Palace of the Peacock
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Palace of the Peacock (Guyana Quartet, book 1) by Wilson Harris
On the top of the pile…. In the whole of the novel, the form of writing was never straightforward, and it most cases, there were no concepts of past and present.
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As the multiracial crew journeys upriver, Harris delivers the story from multiple visions. In the same way as the tragic story is delivered, the ending also presents a tragedy that is enveloped with otherness and disintegration. This combination makes the impact of the tragedy somehow magnified and reduced at interchanging levels, which is also apparent in the unsteady flow of the story from one book to another.
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The ending of the story does not only represent the flow of the plot, the method of narration, the characterization techniques and the themes delivered in the four books. Rather, it also presents an ideal method in understanding the story. Basically, one can observe that in the ending of the story, the only way that Donne could possibly understand what is happening is through capitulating to imagination and irrationality of the events that transpired to him and his crew.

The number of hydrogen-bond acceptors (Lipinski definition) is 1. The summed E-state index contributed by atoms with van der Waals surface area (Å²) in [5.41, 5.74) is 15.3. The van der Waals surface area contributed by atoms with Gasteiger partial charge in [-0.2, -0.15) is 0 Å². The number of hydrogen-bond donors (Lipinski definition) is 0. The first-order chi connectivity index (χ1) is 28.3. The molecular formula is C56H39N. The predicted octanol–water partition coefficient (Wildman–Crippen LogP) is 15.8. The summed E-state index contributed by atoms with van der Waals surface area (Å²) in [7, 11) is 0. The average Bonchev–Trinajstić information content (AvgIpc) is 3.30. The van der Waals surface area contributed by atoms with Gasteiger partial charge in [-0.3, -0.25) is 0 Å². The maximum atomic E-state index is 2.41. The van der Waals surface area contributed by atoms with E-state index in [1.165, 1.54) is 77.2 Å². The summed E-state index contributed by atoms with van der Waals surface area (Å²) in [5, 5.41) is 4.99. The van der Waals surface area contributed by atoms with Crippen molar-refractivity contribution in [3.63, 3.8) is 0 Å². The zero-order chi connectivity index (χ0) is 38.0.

To comprehend the book, Harris requires the readers to a peculiar reading process — the same submission to absurdity that Donne did in the story. In Palace of the Peacock, Harris tries to motivate the readers to plunge into a different reading process — not just the usual reading that requires the deliberate comprehension of stories from the obvious delivery of scenes in a rational and logical flow. In the novel, it can be observed that new sensibilities are needed. Harris requires the readers to break free from the encapsulation of old and superficial methods of reading fictional works, as well as the stereotypes that exist in stories narrating colonial conquests.
He made use of Carribean images, traditions, and ideas in order to present a more native view of conquest. This native view is what makes the novel mystically different from other stories; this view is the reason why the books require submission to the irrationality exhibited by the scenes. The merging of these views is representative of the notion of cross-culturalism that Harris propagates.
This cross-culturalism view is the general premise represented in the unity of the multiracial crew and the natives.
Such is also the foundation of the whole story. Reference: Harris, Wilson. Palace of the Peacock. The perks. Sign up. Already a Member? Sign in here. Palace of the Peacock.
‘Palace of the Peacock’ mural unveiled at UG
Wilson Harris. Palace of the Peacock, the first of Wilson Harris's many novels, was published in , just one year after his arrival in Britain from Guyana. Related Articles. The Carnival Trilogy Wilson Harris. The Tree of the Sun Wilson Harris.
The Waiting Room Wilson Harris. Free to join Discover Faber Membership.